Concerns over Escaped Farmed Fish in Newfoundland
Response to Cyr Couturier, CBC ‘Here and Now’, NL, Broadcast date: May 16th, 2013
May 22, 2013
Corner Brook, NL - Following the recent discovery of 25 farmed salmon in the Garnish River on the South coast, concerns over the interaction of farmed and wild salmon are mounting. The Atlantic Salmon Federation (ASF) is responding to comments made by Cyr Couturier, President of the Newfoundland Aquaculture Industry Association, aired on CBC’s ‘Here and Now’. ASF would like to counter Mr. Couturier’s misinformed attempt to dispel the public’s growing apprehension over the threats of open net pen salmon aquaculture to Newfoundland’s wild Atlantic salmon.
To begin, ASF questions the science behind Mr. Couturier’s statement, that farmed salmon are “exactly genetically identical” to their wild counterparts. Don Ivany, Regional Program Director for ASF in Newfoundland and Labrador comments, “Yes, it is true that wild and farmed salmon are similar enough to interbreed, as Mr. Couturier acknowledges; however these two fish are about as related as your family dog and a wild wolf.” Through domestication, the process by which farmers select and breed for desirable traits (e.g. fast growth, non-aggressive behavior etc), the industry has created a salmon that is desirable for farming and for eating; not for living in the wild environment. When these fish escape and breed with wild individuals, the resulting offspring are less ‘fit’ for their natural environment.
For example, research by McGinnity and others (2003) has shown that farmed-wild hybrids have higher egg mortality, lower juvenile survival, and lower survival at sea, compared to wild salmon.
The consequences of interbreeding between wild and farmed salmon does not “sometimes happen in the laboratory” as Mr. Couturier suggests, but rather is a well-documented phenomenon that has been demonstrated in a multitude of peer reviewed studies around the world, in both laboratory and field settings.
To provide a list of these publications here would be exhaustive, but interested readers can find a selection on ASF’s website (www.asf.ca). The findings reached by these studies are remarkably similar, and contrary to what Mr. Couturier would have you believe, increasing the genetic diversity of wild salmon populations through interbreeding with farmed salmon does not result in “better performance”. It results in offspring that are less likely to survive and reproduce.
Interestingly, Mr. Couturier is right in asserting that in Newfoundland “there is not a lot of evidence of interbreeding”; indeed, there have been few- if any- peer reviewed studies investigating these issues in Newfoundland that would provide such evidence. In other words, says Mr. Ivany, “if no one is looking, obviously no one will find any evidence; that doesn’t mean that the evidence isn’t there”.
The same can be said for research investigating the transmission of diseases between farmed and wild fish. There is a need for more rigorous monitoring and research to support statements like those made by Mr. Couturier that the transfer of diseases from farmed to wild fish “doesn’t typically happen”. In the case of the escaped farmed salmon found in the Garnish River, it is too soon to conclude that “these fish were healthy” and therefore posed no threat to wild fish, as the Department of Fisheries and Oceans has yet to complete their health testing of these fish.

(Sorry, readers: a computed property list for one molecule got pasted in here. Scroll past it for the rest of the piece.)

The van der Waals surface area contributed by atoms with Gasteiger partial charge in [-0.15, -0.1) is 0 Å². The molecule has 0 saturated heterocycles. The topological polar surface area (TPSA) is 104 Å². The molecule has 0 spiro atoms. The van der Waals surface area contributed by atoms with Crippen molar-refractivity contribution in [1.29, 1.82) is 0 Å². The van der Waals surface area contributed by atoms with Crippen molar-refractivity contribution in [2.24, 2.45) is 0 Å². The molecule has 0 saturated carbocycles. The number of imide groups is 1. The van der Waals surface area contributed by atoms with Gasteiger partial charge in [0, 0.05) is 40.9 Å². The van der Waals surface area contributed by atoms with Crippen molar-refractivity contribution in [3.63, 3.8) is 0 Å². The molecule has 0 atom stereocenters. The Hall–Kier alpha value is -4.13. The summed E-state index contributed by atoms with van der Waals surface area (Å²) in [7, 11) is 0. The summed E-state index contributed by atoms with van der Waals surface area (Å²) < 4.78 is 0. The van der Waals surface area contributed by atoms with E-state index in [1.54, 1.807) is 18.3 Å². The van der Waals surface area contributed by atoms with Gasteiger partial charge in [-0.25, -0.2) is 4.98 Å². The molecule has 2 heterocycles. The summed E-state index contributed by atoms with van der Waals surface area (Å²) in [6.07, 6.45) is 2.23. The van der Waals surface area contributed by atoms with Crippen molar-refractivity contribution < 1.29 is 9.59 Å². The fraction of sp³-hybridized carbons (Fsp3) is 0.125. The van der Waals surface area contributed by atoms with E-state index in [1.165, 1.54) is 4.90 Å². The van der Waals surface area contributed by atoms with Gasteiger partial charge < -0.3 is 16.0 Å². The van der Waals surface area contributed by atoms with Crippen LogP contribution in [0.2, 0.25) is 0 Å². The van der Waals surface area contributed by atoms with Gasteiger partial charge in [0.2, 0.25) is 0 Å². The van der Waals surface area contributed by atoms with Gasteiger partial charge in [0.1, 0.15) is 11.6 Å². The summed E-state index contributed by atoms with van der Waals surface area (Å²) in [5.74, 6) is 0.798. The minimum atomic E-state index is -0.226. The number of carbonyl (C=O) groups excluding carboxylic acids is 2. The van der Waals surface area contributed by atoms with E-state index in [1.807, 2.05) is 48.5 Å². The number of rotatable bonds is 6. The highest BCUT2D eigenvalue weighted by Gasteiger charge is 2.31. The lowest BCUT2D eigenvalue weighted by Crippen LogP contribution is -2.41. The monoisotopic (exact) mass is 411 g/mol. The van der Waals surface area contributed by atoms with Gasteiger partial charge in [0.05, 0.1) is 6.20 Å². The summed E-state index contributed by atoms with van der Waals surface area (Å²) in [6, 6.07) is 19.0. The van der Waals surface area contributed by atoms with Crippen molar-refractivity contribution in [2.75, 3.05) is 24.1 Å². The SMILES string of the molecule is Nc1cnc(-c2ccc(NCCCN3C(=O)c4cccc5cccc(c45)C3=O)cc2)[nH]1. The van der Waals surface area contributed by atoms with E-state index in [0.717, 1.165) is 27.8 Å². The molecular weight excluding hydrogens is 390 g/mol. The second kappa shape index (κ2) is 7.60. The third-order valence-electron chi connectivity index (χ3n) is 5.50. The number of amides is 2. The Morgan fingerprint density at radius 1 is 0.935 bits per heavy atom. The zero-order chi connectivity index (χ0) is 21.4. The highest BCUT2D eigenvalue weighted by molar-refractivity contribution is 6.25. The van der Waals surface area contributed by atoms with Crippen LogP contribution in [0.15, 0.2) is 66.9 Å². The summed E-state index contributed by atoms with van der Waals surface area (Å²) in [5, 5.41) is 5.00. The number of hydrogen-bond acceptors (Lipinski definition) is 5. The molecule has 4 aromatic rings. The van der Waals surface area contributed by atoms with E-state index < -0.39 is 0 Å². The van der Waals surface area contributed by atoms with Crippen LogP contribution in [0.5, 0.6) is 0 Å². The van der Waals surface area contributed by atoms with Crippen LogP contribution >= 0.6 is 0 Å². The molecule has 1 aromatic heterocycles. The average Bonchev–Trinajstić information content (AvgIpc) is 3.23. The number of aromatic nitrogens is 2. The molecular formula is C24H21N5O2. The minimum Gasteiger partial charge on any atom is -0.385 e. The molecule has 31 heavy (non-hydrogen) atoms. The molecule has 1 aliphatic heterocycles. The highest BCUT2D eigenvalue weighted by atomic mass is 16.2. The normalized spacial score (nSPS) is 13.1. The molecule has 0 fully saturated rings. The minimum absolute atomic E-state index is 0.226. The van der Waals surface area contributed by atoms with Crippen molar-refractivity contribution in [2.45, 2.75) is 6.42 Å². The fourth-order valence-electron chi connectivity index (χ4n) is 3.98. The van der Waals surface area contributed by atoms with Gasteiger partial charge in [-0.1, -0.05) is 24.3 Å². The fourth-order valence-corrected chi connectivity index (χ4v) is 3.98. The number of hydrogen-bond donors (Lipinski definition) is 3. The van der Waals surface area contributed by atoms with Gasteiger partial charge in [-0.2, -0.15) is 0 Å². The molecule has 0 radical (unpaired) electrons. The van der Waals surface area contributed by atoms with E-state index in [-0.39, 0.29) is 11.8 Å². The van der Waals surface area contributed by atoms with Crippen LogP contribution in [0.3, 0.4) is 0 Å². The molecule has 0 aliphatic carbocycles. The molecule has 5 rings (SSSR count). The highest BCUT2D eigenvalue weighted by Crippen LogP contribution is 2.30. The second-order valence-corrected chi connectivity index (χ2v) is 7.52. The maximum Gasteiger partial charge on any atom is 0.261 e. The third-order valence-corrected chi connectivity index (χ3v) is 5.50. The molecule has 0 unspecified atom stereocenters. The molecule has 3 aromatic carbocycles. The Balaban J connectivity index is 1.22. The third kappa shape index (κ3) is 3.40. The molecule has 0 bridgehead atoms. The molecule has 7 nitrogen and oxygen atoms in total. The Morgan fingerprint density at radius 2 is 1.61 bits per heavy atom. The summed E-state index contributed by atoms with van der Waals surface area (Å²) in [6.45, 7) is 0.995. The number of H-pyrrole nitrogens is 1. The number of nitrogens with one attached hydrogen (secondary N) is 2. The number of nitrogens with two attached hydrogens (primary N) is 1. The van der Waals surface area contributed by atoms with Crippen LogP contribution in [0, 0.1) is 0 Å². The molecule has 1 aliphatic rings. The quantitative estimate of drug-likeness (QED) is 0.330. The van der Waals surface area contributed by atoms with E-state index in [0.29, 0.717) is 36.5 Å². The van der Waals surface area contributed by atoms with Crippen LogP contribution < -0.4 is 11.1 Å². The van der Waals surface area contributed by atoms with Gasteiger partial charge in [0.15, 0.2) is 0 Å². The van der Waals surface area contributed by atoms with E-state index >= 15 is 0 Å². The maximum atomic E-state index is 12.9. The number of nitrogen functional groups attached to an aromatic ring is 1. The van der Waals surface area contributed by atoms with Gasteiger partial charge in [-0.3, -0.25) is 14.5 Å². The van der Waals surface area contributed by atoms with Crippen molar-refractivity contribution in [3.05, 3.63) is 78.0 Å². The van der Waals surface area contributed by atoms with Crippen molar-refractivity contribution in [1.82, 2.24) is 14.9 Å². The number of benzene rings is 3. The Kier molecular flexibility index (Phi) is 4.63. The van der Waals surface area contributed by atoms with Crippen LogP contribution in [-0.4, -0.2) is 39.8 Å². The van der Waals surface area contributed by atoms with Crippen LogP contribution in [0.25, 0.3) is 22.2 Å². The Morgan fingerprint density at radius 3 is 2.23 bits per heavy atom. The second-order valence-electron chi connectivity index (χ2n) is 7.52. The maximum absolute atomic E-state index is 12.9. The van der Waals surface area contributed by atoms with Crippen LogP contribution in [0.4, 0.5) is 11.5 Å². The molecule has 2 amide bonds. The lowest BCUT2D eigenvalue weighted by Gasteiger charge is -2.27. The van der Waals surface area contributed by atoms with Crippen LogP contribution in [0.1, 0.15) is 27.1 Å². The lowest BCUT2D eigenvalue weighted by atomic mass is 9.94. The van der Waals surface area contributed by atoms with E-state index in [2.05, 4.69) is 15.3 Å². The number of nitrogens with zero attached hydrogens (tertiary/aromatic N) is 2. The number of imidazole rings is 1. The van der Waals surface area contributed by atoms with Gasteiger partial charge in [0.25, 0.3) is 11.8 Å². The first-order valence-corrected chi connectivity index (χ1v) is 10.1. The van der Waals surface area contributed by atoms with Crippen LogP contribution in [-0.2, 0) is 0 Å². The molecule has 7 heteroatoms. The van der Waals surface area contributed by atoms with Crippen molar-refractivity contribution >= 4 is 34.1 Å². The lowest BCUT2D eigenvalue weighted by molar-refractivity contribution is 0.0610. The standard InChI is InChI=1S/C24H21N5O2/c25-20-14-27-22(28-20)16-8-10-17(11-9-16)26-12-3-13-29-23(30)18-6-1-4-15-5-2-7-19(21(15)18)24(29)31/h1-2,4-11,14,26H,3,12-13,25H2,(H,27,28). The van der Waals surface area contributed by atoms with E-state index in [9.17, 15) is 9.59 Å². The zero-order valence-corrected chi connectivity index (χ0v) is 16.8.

Mr. Couturier is the face of the aquaculture industry in Newfoundland, and, of course, he is expected to represent and support the interests of that industry. However, these interests are often at odds with the interests and viewpoints held by the public, conservationists, and scientists. It is not just “some anglers with concerns” that salmon farming is detrimental to wild salmon populations. The respected scientists of the Committee on the Status of Endangered Wildlife in Canada (COSEWIC) and the Royal Society of Canada are also concerned that aquaculture is a significant threat to vulnerable wild Atlantic salmon, because of issues like interbreeding and disease.
Mr. Ivany is calling for more transparency in the industry with respect to escapes, including small-scale ‘trickle out’ escapes that add up over time. Currently, the industry is only required to report large escapes of greater than 100 fish. “We suspect industry and government are afraid to do the necessary research because they are afraid of what they will find. Up to the year 2001 it was confirmed that 209,800 farmed salmon and 216,953 steelhead/rainbow trout escaped from farms on the South coast. Yet the industry and governments are reluctant to provide the list of escapes to the public since then or even for the past few years”.
In the Coast of Bays Region, where these most recent escaped salmon were found, aquaculture production has more than tripled since 2003. As this most recent discovery of farmed fish in the Garnish River has shown, our current regulatory, monitoring and reporting system does not have the capabilities to estimate when, where, or how many farm fish are escaping into our ocean. In the face of such rapid growth, it is time for all of us to be concerned.
The Atlantic Salmon Federation is dedicated to the conservation, protection and restoration of wild Atlantic salmon and the ecosystems on which their well-being and survival depend. ASF has a network of seven regional councils (New Brunswick, Nova Scotia, Newfoundland and Labrador, Prince Edward Island, Quebec, Maine and Western New England). The regional councils cover the freshwater range of the Atlantic salmon in Canada and the United States.
• Don Ivany, Director, NL Programs: DIvany@asf.ca; (709) 632-5100 (o); (709) 632-1155 (c)
• Livia Goodbrand, Manager of Public Information: Lgoodbrand@asf.ca; 506-469-1033
Photo Below: Aquaculture site in Harbour Breton region photo: Livia Goodbrand